Such a seemingly quintessential part of self-discovery and growing up. It’s one of those things that society seems to place a lot of value on. People race each other to losing their virginity. They determine the level of sexual experience someone has by their status — virgin or not a virgin?
I know this well.
I didn’t have sex in high school. I wish I could have, honestly. When people asked me if I was a virgin, I wanted so badly to lie, or to confidently say, “No.” I wanted to find someone who I trusted enough and wanted enough to do it with, but at the end of the day, I’m picky and the world can be cruel and virginity is a social construct that I fell victim to.
I always felt inferior saying I was a virgin. I felt like everyone else with their sexual experiences held some sort of knowledge and superiority and status that I didn’t have. I felt innocent and demure and stupid. I felt like I was naive and young and less than because I hadn’t had intercourse yet.
Because here’s the thing: virginity is most often determined by intercourse, not by sexual experiences in general.
And although there are quite a few problems with virginity, this is quite possibly the biggest one. In all the talks I had about virginity with my friends and peers, we never once discussed how “virginity” spilled over into LGBTQ relationships. We never discussed how yeah, you can have sex with girls but just because you haven’t had intercourse yet, you’re still *technically* a virgin. As if sex in queer relationships is any less than sex in heterosexual relationships. As if sex is solely determined by penetration and virginity is some sort of big milestone just because you’ve had someone else’s body part inside you. I can’t express how twisted this is.
For a long time, I felt like I was being excluded from the equation because I didn’t know how to approach topics of virginity when one of the types of sex I was interested in wasn’t relevant to society’s definition of virginity. My queer friends and I talked about this all the time — what would we say when people asked us? (Not that it was any of their business, but still.) If it was some sort of status thing, how do you explain the legitimacy of your sexual experiences? First and foremost, you shouldn’t have to — no one should have to legitimize their own sexual experiences, and we shouldn’t proceed to legitimize others’. We’re all different.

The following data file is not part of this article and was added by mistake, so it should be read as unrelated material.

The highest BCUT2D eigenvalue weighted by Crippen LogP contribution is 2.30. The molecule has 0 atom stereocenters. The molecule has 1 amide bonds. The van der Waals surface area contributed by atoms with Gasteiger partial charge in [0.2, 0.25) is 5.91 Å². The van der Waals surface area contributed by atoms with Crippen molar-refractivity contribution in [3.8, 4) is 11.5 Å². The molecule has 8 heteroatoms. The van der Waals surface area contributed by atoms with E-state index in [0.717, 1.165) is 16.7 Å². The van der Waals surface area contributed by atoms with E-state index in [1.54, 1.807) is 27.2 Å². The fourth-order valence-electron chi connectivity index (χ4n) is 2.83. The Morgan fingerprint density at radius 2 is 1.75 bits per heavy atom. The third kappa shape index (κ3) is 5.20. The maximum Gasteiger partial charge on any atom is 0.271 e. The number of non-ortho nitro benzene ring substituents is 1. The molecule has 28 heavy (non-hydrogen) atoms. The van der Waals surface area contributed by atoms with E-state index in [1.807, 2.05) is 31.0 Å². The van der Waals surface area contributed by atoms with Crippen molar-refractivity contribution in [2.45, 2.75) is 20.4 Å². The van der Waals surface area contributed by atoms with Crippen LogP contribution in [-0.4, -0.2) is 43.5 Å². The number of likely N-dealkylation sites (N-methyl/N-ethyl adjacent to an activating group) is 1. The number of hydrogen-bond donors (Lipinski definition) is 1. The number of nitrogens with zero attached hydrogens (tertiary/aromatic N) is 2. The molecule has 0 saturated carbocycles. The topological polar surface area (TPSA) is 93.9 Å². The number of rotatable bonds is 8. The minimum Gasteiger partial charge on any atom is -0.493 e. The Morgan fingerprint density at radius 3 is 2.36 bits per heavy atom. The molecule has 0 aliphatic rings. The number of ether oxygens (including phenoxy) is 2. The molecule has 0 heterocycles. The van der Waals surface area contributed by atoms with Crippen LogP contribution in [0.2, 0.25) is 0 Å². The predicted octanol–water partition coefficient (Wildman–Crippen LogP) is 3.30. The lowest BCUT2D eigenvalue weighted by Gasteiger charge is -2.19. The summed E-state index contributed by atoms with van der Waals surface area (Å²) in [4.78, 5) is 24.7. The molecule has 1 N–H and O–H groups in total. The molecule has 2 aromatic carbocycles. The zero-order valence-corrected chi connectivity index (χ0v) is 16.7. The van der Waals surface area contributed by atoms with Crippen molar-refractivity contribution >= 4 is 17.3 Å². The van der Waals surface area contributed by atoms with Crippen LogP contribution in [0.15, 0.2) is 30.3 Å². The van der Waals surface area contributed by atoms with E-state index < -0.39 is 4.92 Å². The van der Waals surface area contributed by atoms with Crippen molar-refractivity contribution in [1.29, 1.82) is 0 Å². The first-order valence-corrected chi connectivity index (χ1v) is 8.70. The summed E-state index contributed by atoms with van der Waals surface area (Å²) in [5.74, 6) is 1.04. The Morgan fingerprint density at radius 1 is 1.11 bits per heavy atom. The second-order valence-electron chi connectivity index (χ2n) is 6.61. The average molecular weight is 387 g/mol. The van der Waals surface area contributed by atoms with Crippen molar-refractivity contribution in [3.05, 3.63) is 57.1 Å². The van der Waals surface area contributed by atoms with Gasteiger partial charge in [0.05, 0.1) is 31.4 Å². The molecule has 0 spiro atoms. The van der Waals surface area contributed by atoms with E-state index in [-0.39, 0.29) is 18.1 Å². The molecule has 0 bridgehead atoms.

And here’s the other issue: sexual experience isn’t just determined by partner sex.
Why do we pretend that people are “inexperienced” just because they haven’t had partner sex? I understand that partner sex and solo sex are two completely different experiences, but that doesn’t mean that we’re allowed to discount solo sex. I mean, sure, I didn’t have sex in high school, but I was sexually explorative with myself years before that. My queer friends and I also talked about this. When sexuality doesn’t fit into popular culture or you’re marginalized for it, and you seek satisfaction in other ways (namely, from yourself), why is that frowned upon? Why is that looked at as less of an experience than partner sex?